This is where you can really start to get creative with the effects I’ve just shown you.
Duplicate your layers from Step 10 and
Edit > Transform > Flip Horizontal one of each. You should now have two layers with blending modes of Luminosity and two with Multiply. Lay them over the top of your collage and invert them ( Cmd/Ctrl + I). You should get some really ‘trippy’ effects.
As a CD cover, typography with the name of the artist and song plays a very important role, so you really have to make sure you pick the right typeface. And for this level of typography, we need to head over to Illustrator.
Fire up Illustrator,
File > Place your artwork and start experimenting with different typefaces. With the overloaded nature of the artwork, I needed a clean, subtle font. Choose a thin, sans font and place it near the bottom.
While we want to keep the type simple, we can still tweak it slightly. Add a weight to the type of around 1.5. Click
Shift + Cmd/Ctrl + O to turn the text into outlines. This way you have a lot more freedom to edit your font.
When you’re done with your typography, copy and paste it to your Photoshop document.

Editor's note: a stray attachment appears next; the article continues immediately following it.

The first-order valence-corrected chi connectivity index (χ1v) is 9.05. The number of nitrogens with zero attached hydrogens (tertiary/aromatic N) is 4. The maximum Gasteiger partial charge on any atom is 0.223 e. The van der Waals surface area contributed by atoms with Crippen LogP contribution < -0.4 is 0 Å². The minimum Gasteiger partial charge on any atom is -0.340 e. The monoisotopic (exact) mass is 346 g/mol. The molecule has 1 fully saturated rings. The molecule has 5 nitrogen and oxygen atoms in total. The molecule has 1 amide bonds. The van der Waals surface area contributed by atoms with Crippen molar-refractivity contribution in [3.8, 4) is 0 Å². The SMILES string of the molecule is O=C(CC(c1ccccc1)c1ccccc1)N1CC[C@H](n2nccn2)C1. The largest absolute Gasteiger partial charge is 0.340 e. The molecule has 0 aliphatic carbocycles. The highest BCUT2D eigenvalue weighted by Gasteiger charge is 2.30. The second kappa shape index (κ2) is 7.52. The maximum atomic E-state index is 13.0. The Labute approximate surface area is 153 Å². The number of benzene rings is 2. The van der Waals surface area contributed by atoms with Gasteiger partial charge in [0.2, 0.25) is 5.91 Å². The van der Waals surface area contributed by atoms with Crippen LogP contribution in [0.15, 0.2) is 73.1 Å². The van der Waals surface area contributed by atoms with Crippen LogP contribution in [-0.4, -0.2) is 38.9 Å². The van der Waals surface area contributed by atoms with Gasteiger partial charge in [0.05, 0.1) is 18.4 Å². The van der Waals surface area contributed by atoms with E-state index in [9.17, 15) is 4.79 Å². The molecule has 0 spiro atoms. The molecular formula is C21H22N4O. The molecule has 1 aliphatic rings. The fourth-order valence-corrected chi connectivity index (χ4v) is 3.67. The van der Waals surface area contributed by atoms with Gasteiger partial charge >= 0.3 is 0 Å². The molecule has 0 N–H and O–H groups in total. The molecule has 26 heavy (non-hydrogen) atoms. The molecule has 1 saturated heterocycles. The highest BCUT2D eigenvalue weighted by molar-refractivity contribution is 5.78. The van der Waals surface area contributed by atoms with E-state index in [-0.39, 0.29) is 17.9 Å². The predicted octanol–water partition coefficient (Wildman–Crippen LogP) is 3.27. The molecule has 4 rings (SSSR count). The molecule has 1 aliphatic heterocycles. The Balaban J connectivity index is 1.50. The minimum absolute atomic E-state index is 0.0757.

We also want to use Illustrator to add some graphics elements. Create a white diagonal line on a layer above the placed image. Copy it and go to
Object > Transform > Reflect. Set the Axis to Vertical and the Angle to 90°.
Line the two up at the bottom and add a vertical line in the middle. Set the two diagonal lines’ weights to 5pt and the middle one to 1pt.
Select all your lines. Go to
Object > Blend > Blend Options. Change to Specified Steps and set to around 15–20. Now hold Cmd/Ctrl + Alt + B to see the results.
Place this blend layer back in Photoshop at the top of your image behind the inverted layers.
Middle Boop is the moniker of designer and illustrator Gordon Reid. As well as working for clients including Malibu, Maxim, and Digital Arts, he has worked extensively in the music industry, working with record labels 4AD and Warp. Reid has exhibited his work all over the UK including the most recent Inkygoodness show in Bristol and puts on events as part of the Publishers Club. He is a member of the KDU and has recently re-launched his music blog as a proper site at middleboopmag.com.